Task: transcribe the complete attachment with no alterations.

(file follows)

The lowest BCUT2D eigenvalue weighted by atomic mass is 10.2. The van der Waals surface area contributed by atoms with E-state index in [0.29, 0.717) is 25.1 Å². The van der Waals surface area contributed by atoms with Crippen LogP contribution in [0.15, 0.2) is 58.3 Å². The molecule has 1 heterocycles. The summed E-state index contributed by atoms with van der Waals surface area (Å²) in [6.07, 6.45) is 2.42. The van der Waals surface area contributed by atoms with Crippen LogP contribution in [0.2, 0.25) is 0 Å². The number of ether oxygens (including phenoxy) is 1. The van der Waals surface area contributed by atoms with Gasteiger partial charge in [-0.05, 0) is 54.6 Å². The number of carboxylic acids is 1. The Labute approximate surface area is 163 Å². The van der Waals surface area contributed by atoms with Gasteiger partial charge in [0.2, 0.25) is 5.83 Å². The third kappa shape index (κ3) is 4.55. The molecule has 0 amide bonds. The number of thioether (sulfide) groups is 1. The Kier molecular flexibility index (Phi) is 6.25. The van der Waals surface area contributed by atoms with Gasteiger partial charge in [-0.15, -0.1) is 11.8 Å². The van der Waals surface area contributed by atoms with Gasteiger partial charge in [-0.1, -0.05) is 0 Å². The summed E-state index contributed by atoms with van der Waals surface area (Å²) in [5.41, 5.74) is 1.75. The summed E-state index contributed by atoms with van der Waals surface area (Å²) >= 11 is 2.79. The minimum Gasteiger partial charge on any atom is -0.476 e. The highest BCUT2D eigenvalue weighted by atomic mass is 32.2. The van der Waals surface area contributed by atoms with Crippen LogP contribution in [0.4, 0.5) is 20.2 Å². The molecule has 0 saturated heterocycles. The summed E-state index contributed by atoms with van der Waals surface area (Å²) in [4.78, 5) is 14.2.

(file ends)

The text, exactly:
The lowest BCUT2D eigenvalue weighted by atomic mass is 10.2. The van der Waals surface area contributed by atoms with E-state index in [0.29, 0.717) is 25.1 Å². The van der Waals surface area contributed by atoms with Crippen LogP contribution in [0.15, 0.2) is 58.3 Å². The molecule has 1 heterocycles. The summed E-state index contributed by atoms with van der Waals surface area (Å²) in [6.07, 6.45) is 2.42. The van der Waals surface area contributed by atoms with Crippen LogP contribution in [0.2, 0.25) is 0 Å². The number of ether oxygens (including phenoxy) is 1. The van der Waals surface area contributed by atoms with Gasteiger partial charge in [-0.05, 0) is 54.6 Å². The number of carboxylic acids is 1. The Labute approximate surface area is 163 Å². The van der Waals surface area contributed by atoms with Gasteiger partial charge in [0.2, 0.25) is 5.83 Å². The third kappa shape index (κ3) is 4.55. The molecule has 0 amide bonds. The number of thioether (sulfide) groups is 1. The Kier molecular flexibility index (Phi) is 6.25. The van der Waals surface area contributed by atoms with Gasteiger partial charge in [-0.15, -0.1) is 11.8 Å². The van der Waals surface area contributed by atoms with Gasteiger partial charge in [-0.1, -0.05) is 0 Å². The summed E-state index contributed by atoms with van der Waals surface area (Å²) in [5.41, 5.74) is 1.75. The summed E-state index contributed by atoms with van der Waals surface area (Å²) >= 11 is 2.79. The minimum Gasteiger partial charge on any atom is -0.476 e. The highest BCUT2D eigenvalue weighted by atomic mass is 32.2. The van der Waals surface area contributed by atoms with Crippen LogP contribution in [0.4, 0.5) is 20.2 Å². The molecule has 0 saturated heterocycles. The summed E-state index contributed by atoms with van der Waals surface area (Å²) in [4.78, 5) is 14.2.